Rich and Strange: “The Boatman’s Cure” by Sonya Taaffe

Happy New Year, and welcome back to Rich and Strange! I took a bit of a break over the holidays — in order to, among other things, move back to Ottawa from Glasgow — but the series is back, and the first instalment of the new year looks at Sonya Taaffe’s novella “The Boatman’s Cure,” which concludes her most recent poetry collection, Ghost Signs. Here’s a bit from the review:

In a collection—indeed, a congress—of ghosts, echoes, memories, and homages to ancient Greek literature, “The Boatman’s Cure” is a breath-taking culmination of its approaches and themes, a magnificent finale the intensity of which is derived from its quiet tension. Delia can see and interact physically with ghosts, and has discovered, through a great deal of trial and error, reliable ways of exorcising them; a personal quest requires her to obtain an oar with a strange history from an even stranger source. Nothing goes smoothly—except the beautiful structure of the story, which mimics the movement of an oar through water.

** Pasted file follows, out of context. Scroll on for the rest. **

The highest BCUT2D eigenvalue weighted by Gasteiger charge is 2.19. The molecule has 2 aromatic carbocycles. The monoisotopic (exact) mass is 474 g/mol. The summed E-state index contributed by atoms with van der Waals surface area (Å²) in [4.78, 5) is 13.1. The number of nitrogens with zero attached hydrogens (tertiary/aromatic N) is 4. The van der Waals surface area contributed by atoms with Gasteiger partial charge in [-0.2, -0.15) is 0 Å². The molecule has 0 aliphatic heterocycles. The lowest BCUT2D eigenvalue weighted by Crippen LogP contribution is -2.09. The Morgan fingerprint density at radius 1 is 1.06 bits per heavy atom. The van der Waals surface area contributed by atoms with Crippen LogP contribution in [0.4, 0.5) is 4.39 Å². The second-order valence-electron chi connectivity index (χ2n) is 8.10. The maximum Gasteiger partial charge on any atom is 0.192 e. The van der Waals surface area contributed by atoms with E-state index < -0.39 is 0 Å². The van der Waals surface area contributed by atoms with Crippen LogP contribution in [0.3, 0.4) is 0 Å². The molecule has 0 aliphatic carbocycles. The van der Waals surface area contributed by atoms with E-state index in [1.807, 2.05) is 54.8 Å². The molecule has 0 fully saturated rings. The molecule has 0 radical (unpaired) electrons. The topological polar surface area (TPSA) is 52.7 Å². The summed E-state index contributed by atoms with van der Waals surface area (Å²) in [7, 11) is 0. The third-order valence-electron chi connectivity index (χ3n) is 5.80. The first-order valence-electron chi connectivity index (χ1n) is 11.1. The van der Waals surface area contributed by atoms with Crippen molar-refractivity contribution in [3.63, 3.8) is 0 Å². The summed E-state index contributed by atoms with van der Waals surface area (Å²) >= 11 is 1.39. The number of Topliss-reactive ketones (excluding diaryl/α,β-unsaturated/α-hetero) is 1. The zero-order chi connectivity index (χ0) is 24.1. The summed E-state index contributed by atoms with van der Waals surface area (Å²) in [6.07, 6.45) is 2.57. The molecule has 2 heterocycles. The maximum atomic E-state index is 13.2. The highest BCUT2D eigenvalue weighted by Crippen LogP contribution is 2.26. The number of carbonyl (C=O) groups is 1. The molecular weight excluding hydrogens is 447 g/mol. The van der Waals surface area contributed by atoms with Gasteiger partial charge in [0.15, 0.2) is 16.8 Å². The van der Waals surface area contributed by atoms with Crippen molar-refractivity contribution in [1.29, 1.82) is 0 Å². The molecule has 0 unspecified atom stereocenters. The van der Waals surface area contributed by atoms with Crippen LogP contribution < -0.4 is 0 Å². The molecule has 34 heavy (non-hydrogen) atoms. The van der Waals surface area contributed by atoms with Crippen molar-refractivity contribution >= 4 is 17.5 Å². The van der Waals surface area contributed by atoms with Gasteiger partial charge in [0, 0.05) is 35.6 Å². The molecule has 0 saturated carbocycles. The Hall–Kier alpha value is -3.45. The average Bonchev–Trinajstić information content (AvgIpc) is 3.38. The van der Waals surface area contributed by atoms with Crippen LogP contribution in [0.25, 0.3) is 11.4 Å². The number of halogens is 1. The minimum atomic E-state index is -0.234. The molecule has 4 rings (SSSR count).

I adore Sonya’s poetry and have published it numerous times in Goblin Fruit, but I think this may be my first encounter with her prose, and it’s just incredible. I highly recommend the whole collection.


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